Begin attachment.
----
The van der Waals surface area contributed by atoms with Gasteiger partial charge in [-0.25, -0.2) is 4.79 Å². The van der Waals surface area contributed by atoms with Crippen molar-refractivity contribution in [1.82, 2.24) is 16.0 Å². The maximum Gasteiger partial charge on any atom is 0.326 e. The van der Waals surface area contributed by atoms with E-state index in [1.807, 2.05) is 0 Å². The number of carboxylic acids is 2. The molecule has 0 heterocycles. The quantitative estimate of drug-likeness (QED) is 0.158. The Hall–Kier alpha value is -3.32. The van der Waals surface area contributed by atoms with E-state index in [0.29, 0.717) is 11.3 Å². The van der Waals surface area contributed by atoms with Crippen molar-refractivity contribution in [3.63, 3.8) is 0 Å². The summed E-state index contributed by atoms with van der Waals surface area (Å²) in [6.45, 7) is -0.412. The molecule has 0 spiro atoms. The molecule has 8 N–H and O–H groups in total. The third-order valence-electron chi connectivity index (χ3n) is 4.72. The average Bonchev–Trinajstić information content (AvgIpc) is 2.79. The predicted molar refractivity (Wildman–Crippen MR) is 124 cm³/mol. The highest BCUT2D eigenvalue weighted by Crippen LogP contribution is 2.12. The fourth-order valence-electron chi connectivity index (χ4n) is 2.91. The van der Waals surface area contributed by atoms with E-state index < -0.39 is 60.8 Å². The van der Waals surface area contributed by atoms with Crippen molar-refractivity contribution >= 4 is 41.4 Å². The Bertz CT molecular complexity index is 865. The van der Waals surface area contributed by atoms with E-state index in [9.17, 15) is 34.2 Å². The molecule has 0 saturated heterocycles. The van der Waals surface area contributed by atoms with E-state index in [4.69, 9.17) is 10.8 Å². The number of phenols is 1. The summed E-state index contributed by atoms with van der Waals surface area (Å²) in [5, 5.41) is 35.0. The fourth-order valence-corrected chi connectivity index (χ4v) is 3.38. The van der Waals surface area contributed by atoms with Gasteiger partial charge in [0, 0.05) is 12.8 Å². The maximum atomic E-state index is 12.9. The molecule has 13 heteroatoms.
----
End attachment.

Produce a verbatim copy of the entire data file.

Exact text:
The van der Waals surface area contributed by atoms with Gasteiger partial charge in [-0.25, -0.2) is 4.79 Å². The van der Waals surface area contributed by atoms with Crippen molar-refractivity contribution in [1.82, 2.24) is 16.0 Å². The maximum Gasteiger partial charge on any atom is 0.326 e. The van der Waals surface area contributed by atoms with E-state index in [1.807, 2.05) is 0 Å². The number of carboxylic acids is 2. The molecule has 0 heterocycles. The quantitative estimate of drug-likeness (QED) is 0.158. The Hall–Kier alpha value is -3.32. The van der Waals surface area contributed by atoms with E-state index in [0.29, 0.717) is 11.3 Å². The van der Waals surface area contributed by atoms with Crippen molar-refractivity contribution in [3.63, 3.8) is 0 Å². The summed E-state index contributed by atoms with van der Waals surface area (Å²) in [6.45, 7) is -0.412. The molecule has 0 spiro atoms. The molecule has 8 N–H and O–H groups in total. The third-order valence-electron chi connectivity index (χ3n) is 4.72. The average Bonchev–Trinajstić information content (AvgIpc) is 2.79. The predicted molar refractivity (Wildman–Crippen MR) is 124 cm³/mol. The highest BCUT2D eigenvalue weighted by Crippen LogP contribution is 2.12. The fourth-order valence-electron chi connectivity index (χ4n) is 2.91. The van der Waals surface area contributed by atoms with E-state index < -0.39 is 60.8 Å². The van der Waals surface area contributed by atoms with Crippen molar-refractivity contribution >= 4 is 41.4 Å². The Bertz CT molecular complexity index is 865. The van der Waals surface area contributed by atoms with E-state index in [9.17, 15) is 34.2 Å². The molecule has 0 saturated heterocycles. The van der Waals surface area contributed by atoms with E-state index in [4.69, 9.17) is 10.8 Å². The number of phenols is 1. The summed E-state index contributed by atoms with van der Waals surface area (Å²) in [5, 5.41) is 35.0. The fourth-order valence-corrected chi connectivity index (χ4v) is 3.38. The van der Waals surface area contributed by atoms with Gasteiger partial charge in [0, 0.05) is 12.8 Å². The maximum atomic E-state index is 12.9. The molecule has 13 heteroatoms.